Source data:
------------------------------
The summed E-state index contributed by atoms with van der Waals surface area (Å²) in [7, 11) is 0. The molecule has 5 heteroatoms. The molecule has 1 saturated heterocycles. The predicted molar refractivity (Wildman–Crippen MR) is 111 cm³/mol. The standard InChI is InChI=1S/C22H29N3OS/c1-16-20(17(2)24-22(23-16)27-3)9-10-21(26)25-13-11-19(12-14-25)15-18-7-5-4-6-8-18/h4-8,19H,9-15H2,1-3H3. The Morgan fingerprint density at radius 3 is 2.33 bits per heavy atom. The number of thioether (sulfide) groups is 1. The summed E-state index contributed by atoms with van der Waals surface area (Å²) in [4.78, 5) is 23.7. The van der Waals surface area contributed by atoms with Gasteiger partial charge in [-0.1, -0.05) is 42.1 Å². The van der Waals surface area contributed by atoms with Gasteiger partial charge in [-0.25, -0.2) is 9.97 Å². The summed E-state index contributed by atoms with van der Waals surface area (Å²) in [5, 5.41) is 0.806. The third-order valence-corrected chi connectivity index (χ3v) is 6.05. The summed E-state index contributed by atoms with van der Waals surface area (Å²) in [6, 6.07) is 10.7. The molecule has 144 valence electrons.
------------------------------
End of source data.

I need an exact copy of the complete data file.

The summed E-state index contributed by atoms with van der Waals surface area (Å²) in [7, 11) is 0. The molecule has 5 heteroatoms. The molecule has 1 saturated heterocycles. The predicted molar refractivity (Wildman–Crippen MR) is 111 cm³/mol. The standard InChI is InChI=1S/C22H29N3OS/c1-16-20(17(2)24-22(23-16)27-3)9-10-21(26)25-13-11-19(12-14-25)15-18-7-5-4-6-8-18/h4-8,19H,9-15H2,1-3H3. The Morgan fingerprint density at radius 3 is 2.33 bits per heavy atom. The number of thioether (sulfide) groups is 1. The summed E-state index contributed by atoms with van der Waals surface area (Å²) in [4.78, 5) is 23.7. The van der Waals surface area contributed by atoms with Gasteiger partial charge in [-0.1, -0.05) is 42.1 Å². The van der Waals surface area contributed by atoms with Gasteiger partial charge in [-0.25, -0.2) is 9.97 Å². The summed E-state index contributed by atoms with van der Waals surface area (Å²) in [5, 5.41) is 0.806. The third-order valence-corrected chi connectivity index (χ3v) is 6.05. The summed E-state index contributed by atoms with van der Waals surface area (Å²) in [6, 6.07) is 10.7. The molecule has 144 valence electrons.